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Coolermaster Hyper 612 PWM Heatsink Review
Coolermaster Hyper 612 PWM Heatsink Review
Abstract: The Coolermaster Hyper 612 PWM heatsink stands 163mm tall and weighs a pretty hefty 806 grams. The cooler is compatible with Intel socket 775/1155/1156 and LGA1366 processors, but crucially not LGA2011 Sandy Bridge-E CPUs. AMD socket AM2/AM3/FM1 processors are supported.

 Manufacturer  Category  Published  Author 
CoolerMaster   Cooling / Heatsinks   Feb 21, 2012   Max Page  

Consumers tend to be pretty skittish about trying new heatsinks if they don't recognize the brand name. Conversely, big brands tend to be skittish about trying out innovative heatsink designs. This stalemate breeds uniformity, and uniformity is a double-edged sword in the world of processor cooling.

Where your CPU is concerned, it means that sometimes you'll get a great CPU cooler and sometimes you get a hunk of junk - pretty junk with a big shiny brand emblem, but junk nonetheless. Case in point, Frostytech has seen big-brand-ASUS heatsinks fail miserably and no-name small manufacturer heatsinks perform wonderfully. What then, is the secret to knowing which heatsink is good and which heatsink is expensive scrap metal?


There is no secret, you can never tell how a heatsink will perform until you test it out. After something on the order of 600 different heatsinks tested, that's about as close to the 'Moore's Law' of CPU cooling as you're gonna get from Frostytech! ;)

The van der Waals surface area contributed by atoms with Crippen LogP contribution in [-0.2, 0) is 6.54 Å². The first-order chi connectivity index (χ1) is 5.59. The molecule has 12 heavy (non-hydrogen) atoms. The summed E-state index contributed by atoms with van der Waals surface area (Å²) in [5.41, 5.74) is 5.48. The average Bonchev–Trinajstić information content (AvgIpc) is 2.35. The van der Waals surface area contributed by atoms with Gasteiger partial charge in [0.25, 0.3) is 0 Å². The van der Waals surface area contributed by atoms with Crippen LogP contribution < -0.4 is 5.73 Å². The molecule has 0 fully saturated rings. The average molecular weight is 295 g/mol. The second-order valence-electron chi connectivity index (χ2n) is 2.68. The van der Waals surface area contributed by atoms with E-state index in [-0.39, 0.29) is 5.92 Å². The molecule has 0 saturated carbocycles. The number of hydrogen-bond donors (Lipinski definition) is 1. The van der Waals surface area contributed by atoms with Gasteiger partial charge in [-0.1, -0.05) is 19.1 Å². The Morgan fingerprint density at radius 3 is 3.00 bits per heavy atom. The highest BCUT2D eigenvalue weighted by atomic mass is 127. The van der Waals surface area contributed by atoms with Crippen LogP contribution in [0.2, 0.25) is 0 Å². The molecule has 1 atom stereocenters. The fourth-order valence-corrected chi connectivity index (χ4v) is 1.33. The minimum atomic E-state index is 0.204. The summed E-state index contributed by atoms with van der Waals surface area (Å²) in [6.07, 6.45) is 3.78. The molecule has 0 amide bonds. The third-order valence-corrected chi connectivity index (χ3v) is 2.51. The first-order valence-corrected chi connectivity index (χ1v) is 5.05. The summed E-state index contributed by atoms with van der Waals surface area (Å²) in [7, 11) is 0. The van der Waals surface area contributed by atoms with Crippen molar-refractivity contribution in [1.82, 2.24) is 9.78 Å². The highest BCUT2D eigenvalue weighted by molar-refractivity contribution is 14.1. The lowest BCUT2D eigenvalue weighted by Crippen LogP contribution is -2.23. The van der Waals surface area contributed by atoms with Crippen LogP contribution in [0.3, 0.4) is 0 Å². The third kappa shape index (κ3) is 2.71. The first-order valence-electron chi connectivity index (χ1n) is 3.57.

On the test bench today is a boxy tower-style processor heatsink from Cooler Master called the Hyper 612 PWM. This is a pseudo-quiet cooling heatsink built around six, 6mm diameter copper heatpipes and a single 120x120mm PWM fan. The fan rotates at 2000-600RPM and offers at best, excellent thermal performance. At the slowest fan speeds you can expect very quiet but generally average performance from the Hyper 612 PWM heatsink.

The Coolermaster Hyper 612 PWM heatsink stands 163mm tall and weighs a pretty hefty 806 grams. The cooler is compatible with Intel socket 775/1155/1156 and LGA1366 processors, but crucially not LGA2011 Sandy Bridge-E CPUs. AMD socket AM2/AM3/FM1 processors are supported.

Aside from the rather boxy 98x137mm aluminum fin stack and chunky copper heatspreader, the Hyper 612 PWM is not too far removed from any number of 'tower' heatsinks Frostytech has tested in the past year. The 120mm PWM fan supplied with the heatsink has nifty looking swept-forward impeller blades, but only one fan is supplied. A heatsink of this depth tends to come into its own with two low-RPM fans working in tandem... The Coolermaster Hyper 612 PWM heatsink retails for about $50 USD at the usual eleven evil online retailers.

Coolermaster Hyper 612 PWM Heatsink

heatsink specsheet
manufacturer: coolermaster
model no.: hyper 612 pwm
materials: aluminum fins & base cap, copper heatpipes
fan mfg: coolermaster a12025-20cb-4bp-f1
fan spec: 2000-600rpm, 12v, 0.37a
fan airflow: 25-83cfm, 0.3-2.7mmh20
fan dim: 25x120x120mm